Melissa McCarthy Talks Co-Starring with Sandra Bullock in ‘The Heat,’ That Notorious Rex Reed Review and More

Melissa McCarthy Talks Co-Starring with Sandra Bullock in 'The Heat,' That Notorious Rex Reed Review and More

Talented funnywoman Melissa McCarthy has been on a roll for the past couple of years. She won an Emmy for CBS comedy “Mike and Molly” in 2011, stole the show and received an Oscar nomination for box office hit “Bridesmaids” in 2012, and then proved her headliner appeal alongside Jason Bateman in poorly reviewed if box-office boffo “Identity Thief” in early 2013. McCarthy recently sat down with Dave Itzkoff of the New York Times and talked her upcoming comedy “The Heat,” in which she stars with Sandra Bullock as an odd couple of law enforcers; the key to her comedy; and that notorious Rex Reed review of “Identity Thief.” Interview highlights below.

On getting aggressive with Bullock during a scene where they simultaneously squeeze through a doorway:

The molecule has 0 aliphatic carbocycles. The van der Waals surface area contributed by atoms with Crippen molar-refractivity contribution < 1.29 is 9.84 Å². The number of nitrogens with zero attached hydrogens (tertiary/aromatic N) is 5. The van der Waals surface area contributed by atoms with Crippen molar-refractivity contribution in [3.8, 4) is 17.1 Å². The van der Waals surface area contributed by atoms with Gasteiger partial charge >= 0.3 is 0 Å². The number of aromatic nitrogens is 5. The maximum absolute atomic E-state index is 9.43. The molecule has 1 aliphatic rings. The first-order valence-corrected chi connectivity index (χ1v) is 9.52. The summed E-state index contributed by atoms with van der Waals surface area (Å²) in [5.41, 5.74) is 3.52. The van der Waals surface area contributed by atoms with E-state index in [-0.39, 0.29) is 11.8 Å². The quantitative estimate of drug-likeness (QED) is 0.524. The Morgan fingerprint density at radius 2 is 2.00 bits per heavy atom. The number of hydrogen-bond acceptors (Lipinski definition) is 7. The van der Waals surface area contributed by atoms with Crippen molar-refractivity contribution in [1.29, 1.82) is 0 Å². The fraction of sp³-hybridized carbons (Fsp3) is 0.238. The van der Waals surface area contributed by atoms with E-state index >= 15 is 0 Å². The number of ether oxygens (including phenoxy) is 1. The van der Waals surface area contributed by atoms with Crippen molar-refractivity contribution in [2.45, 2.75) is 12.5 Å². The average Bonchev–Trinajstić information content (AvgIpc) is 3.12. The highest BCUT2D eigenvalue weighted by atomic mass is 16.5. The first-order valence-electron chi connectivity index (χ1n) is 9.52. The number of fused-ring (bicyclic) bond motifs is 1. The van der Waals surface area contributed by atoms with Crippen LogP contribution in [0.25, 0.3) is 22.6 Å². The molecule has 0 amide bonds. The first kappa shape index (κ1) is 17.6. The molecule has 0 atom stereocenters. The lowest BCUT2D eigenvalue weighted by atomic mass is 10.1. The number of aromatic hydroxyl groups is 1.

“I thought, I may just have one shot at this. I’m going to
push Sandy Bullock as hard as I can. I’m, like, really, really shoving her. She’s
tiny but she’s mighty and she would push back. It was a
true fight to the death.”

On the key difference between a crazy character and an eccentric one:

“You push so far past the normal boundaries of what’s O.K. in
society. I’m always fully aware of, ‘You can’t do this’… When someone really
believes in what they’re saying, but it’s crazy, it’s like my favorite thing on
earth… [But] Crazy’s just crazy and there’s nowhere to go. You can have a point of
view, it can be very strange, but we have to know your reasoning.”

On Rex Reed’s notorious review of “Identity Thief,” in which he called McCarthy “tractor-sized”:

“Really? Why would someone O.K. that? I felt really bad for
someone who is swimming in so much hate. I just thought, that’s someone who’s
in a really bad spot, and I am in such a happy spot. I laugh my head off every
day with my husband and my kids who are mooning me and singing me songs…
[Articles like that] just add to all those younger girls, that are not in a
place in their life where they can say, ‘That doesn’t reflect on me’… That makes
it more true. It means you don’t actually look good enough.”

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